a new brand engagement model for pharma?
Never before has the pharma sector faced a more optimistic future, with booming middle class populations, an increasing ageing segment, increased prevalence of chronic diseases and technology offering new solutions. Between 2000 and 2006, expenditure on healthcare as a percentage of gross domestic product (GDP) climbed in every country in the OECD.
Yet the industry is also facing significant challenge on many fronts, and offering poor return on investment due to the high cost of entry into crowded markets with many products that are marginally differentiated
More blockbuster and other major drug patents are set to expire in the next three years than ever before, and development failure is more likely than previously as the sector strives to tackle hard to address unmet medical needs and regulators apply pressure to ensure new drugs are not only as safe, but safer and more efficacious than before.
Large sales forces pursuing doctors are finding their efforts less effective as the Payers assert their views on the activities of prescribers with restricted formulary listings, legally required generic substitution and price reductions and explore routes to link payment to performance.
At the same time, the pharma sector is faced with almost unrelenting negative media with respect to making unreasonable profits, exploiting third world needs with high priced drugs, treatment of animals … and more.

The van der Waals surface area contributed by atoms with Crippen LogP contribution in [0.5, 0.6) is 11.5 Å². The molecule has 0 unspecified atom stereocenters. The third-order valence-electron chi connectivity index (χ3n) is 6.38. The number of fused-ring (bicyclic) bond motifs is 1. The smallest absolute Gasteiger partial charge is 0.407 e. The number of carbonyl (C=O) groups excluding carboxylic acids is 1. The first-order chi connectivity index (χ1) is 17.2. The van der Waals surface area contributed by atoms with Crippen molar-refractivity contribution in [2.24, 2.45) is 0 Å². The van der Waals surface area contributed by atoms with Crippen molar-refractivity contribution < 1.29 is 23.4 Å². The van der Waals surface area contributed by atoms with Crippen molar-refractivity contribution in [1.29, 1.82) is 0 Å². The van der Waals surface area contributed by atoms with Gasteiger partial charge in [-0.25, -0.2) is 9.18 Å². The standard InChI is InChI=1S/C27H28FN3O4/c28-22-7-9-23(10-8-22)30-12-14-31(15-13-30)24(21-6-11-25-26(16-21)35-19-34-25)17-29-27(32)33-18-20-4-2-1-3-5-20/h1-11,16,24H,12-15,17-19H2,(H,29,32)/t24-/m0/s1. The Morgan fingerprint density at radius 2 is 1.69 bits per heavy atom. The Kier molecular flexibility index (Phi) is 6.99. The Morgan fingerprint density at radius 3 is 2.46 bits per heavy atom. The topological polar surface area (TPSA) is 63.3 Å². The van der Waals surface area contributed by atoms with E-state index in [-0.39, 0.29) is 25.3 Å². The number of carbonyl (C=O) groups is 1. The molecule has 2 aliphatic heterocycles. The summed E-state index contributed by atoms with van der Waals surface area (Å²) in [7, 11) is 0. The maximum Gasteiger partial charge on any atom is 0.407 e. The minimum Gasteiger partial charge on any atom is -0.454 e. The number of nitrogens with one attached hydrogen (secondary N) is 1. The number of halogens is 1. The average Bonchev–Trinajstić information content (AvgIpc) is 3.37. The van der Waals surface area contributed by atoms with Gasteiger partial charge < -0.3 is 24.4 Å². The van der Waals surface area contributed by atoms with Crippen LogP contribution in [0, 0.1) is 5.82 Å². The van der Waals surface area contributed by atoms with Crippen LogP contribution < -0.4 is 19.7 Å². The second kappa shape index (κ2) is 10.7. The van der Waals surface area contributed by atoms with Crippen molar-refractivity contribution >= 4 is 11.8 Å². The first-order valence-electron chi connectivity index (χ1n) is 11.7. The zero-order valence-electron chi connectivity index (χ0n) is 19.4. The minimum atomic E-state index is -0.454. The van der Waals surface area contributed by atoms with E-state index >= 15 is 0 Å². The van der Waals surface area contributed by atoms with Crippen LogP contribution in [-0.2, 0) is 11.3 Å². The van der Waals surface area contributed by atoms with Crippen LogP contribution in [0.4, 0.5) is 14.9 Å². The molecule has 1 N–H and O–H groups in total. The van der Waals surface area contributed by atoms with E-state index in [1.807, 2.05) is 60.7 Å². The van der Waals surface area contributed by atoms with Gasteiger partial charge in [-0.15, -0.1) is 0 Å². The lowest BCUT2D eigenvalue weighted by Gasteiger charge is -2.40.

These challenges are being tackled by different businesses in the sector with widely differing strategic responses, including mergers, acquisitions, geographic and therapeutic area expansion as well as forays into adjacent businesses.
Very few seem to be looking at the potential of re-engaging stakeholders with the corporate brand.
Where then is the relevance of sponsorship?
At redmandarin we believe that the time may be right for a fresh look at the way pharma companies engage stakeholders through the corporate brand. Sponsorship has been used extensively by other sectors to manage corporate reputation, improve internal morale, retention and satisfaction, attract talent and drive internal culture change.
Our sector paper therefore considers the opportunities and challenges facing the industry – and the role that sponsorship might play in reflecting a response to these.
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